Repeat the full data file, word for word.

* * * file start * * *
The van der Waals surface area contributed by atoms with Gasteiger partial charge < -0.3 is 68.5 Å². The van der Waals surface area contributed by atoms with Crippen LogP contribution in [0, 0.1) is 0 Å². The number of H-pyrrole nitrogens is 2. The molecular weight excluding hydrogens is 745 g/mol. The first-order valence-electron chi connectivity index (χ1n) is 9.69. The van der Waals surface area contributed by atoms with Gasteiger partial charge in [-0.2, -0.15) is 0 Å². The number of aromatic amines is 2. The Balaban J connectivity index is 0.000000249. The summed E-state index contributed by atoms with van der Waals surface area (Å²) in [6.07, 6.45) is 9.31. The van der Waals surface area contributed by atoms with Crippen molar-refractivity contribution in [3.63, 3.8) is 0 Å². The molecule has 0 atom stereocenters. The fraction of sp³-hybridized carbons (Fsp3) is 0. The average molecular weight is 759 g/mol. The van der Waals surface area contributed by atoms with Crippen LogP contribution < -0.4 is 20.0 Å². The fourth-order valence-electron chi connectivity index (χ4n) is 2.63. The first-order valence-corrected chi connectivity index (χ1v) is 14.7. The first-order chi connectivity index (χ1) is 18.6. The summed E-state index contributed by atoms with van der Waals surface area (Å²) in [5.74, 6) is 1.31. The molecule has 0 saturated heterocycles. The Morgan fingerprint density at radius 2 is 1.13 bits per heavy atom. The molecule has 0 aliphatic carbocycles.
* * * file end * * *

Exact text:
The van der Waals surface area contributed by atoms with Gasteiger partial charge < -0.3 is 68.5 Å². The van der Waals surface area contributed by atoms with Crippen LogP contribution in [0, 0.1) is 0 Å². The number of H-pyrrole nitrogens is 2. The molecular weight excluding hydrogens is 745 g/mol. The first-order valence-electron chi connectivity index (χ1n) is 9.69. The van der Waals surface area contributed by atoms with Gasteiger partial charge in [-0.2, -0.15) is 0 Å². The number of aromatic amines is 2. The Balaban J connectivity index is 0.000000249. The summed E-state index contributed by atoms with van der Waals surface area (Å²) in [6.07, 6.45) is 9.31. The van der Waals surface area contributed by atoms with Crippen molar-refractivity contribution in [3.63, 3.8) is 0 Å². The molecule has 0 atom stereocenters. The fraction of sp³-hybridized carbons (Fsp3) is 0. The average molecular weight is 759 g/mol. The van der Waals surface area contributed by atoms with Crippen LogP contribution < -0.4 is 20.0 Å². The fourth-order valence-electron chi connectivity index (χ4n) is 2.63. The first-order valence-corrected chi connectivity index (χ1v) is 14.7. The first-order chi connectivity index (χ1) is 18.6. The summed E-state index contributed by atoms with van der Waals surface area (Å²) in [5.74, 6) is 1.31. The molecule has 0 saturated heterocycles. The Morgan fingerprint density at radius 2 is 1.13 bits per heavy atom. The molecule has 0 aliphatic carbocycles.